• See CH43–4 for the role of the Russian Consul in securing His release. He invoked his full power as an envoy of Russia and called out the Sháh and his court for their barbaric behaviour.
  • See BKG101–2, CH44 and DB647–8 for the physical condition of Bahá'u'lláh upon release.
  • See BKG101, DB648–9 and GPB105 for the words of Bahá'u'lláh to Mírzá Áqá Khán upon His release.
  • The Russian minister invited Bahá'u'lláh to go to Russia but He chose instead to go to Iraq. It may be that He refused the offer because He knew that acceptance of such help would have been misrepresented as having political implications. [BBIC:8; DB650]
  • Iran; Iraq Bahaullah, Life of; Siyah Chal (Black Pit); Nasirid-Din Shah, Attempt on; Russia; Minister; Prince Dolgorukov; Mirza Aqa Khan; Bahaullah, Basic timeline; - Basic timeline, Expanded
    1858. Aug The dismissal of Mírzá Áqá Khán, the prime minister who had directed the persecution of the Bábís that followed the attempt on the life of the Sháh.
  • It was Mírzá Áqá Khán while Prime Minister during the arrest and imprisonment of Bahá'u'lláh in Tehran, who transferred the deeds of some of Bahá'u'lláh's properties in Núr into his own name and plundered some of the riches in His home in Tehran. [RoB1p10-11]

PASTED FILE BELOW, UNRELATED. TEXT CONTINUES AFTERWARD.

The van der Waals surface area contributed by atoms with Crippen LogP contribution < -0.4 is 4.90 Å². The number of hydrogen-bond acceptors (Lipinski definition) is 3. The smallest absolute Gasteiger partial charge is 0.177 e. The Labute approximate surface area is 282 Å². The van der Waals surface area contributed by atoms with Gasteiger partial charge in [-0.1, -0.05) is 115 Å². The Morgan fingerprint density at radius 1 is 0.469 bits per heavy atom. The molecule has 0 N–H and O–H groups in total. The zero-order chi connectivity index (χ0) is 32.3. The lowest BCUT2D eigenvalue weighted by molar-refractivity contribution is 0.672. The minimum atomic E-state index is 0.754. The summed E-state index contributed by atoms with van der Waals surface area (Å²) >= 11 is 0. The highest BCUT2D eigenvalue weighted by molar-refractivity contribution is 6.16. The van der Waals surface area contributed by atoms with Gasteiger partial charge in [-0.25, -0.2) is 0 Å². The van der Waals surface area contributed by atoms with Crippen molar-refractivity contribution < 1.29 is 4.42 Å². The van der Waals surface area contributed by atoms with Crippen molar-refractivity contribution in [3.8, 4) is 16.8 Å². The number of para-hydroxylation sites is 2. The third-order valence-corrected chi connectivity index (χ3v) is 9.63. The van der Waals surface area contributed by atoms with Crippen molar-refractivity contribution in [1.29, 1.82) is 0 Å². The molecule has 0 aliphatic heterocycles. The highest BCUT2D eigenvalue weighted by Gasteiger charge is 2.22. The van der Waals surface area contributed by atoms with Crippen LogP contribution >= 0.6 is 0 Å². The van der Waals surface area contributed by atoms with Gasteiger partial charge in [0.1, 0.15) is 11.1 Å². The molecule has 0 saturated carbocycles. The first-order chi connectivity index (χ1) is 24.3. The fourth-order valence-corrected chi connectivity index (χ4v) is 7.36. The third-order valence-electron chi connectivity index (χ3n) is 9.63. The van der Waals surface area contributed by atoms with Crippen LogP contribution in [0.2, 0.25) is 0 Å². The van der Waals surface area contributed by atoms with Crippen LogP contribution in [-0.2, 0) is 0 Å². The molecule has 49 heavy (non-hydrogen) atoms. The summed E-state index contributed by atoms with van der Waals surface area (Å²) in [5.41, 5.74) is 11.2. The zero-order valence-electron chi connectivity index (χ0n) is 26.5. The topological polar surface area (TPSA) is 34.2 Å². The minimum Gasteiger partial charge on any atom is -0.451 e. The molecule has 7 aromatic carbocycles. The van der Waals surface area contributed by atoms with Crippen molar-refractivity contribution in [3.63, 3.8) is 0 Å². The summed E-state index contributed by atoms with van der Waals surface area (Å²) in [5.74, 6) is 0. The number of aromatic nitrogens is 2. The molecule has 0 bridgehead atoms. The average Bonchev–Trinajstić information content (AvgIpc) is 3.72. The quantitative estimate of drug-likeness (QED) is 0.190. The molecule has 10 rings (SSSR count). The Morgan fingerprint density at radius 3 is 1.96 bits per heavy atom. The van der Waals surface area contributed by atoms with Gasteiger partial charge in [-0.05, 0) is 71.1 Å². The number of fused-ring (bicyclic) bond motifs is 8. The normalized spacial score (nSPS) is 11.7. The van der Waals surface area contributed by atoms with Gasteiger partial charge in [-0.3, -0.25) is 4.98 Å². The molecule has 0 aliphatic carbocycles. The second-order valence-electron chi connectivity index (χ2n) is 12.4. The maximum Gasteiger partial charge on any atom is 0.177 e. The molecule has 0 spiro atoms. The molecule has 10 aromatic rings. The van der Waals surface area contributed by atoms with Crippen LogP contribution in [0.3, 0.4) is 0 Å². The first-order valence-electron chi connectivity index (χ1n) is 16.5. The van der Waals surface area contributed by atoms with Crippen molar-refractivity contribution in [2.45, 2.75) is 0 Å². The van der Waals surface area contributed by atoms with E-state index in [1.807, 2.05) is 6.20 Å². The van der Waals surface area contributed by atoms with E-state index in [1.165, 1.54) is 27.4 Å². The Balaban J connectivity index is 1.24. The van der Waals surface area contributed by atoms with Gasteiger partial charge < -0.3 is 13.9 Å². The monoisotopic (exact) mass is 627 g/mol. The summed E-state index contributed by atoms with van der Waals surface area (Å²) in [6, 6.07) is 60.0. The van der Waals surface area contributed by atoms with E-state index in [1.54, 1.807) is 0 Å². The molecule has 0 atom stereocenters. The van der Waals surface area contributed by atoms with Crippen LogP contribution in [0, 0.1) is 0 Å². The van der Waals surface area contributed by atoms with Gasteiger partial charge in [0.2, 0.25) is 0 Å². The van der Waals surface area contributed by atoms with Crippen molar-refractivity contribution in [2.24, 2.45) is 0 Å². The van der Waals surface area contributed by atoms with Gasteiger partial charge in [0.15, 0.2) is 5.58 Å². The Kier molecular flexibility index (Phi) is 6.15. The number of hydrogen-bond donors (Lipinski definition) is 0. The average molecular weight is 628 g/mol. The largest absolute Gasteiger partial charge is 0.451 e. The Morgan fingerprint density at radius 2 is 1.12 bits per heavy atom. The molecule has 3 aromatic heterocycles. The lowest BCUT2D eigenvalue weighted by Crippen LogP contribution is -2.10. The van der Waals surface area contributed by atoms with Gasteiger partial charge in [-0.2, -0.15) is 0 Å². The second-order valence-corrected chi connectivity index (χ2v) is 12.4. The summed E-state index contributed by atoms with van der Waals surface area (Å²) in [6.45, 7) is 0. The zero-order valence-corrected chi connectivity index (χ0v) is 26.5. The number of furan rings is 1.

• Iran Mirza Aqa Khan; Prime Ministers of Iran; Prime Ministers; Nasirid-Din Shah; Nasirid-Din Shah, Attempt on; Shahs

    from the main catalogue

    1. Attempted Assassination of Nasir al Din Shah in 1852, The: Millennialism and Violence, by Moojan Momen (2004-03-23). A new account of the events of 1852, referencing a document that has not been previously used which sheds a different light on the events; also broader context of the study of violent millennialists and contemporary incidents like Waco and Aum Shinrikyo. [about]
    2. Babi and Bahá'í Religions 1844-1944: Some Contemporary Western Accounts, by Moojan Momen (1981). A lengthy collection of first-hand reports and mentions of the Bábí and Bahá'í religions in contemporaneous accounts and newspapers. [about]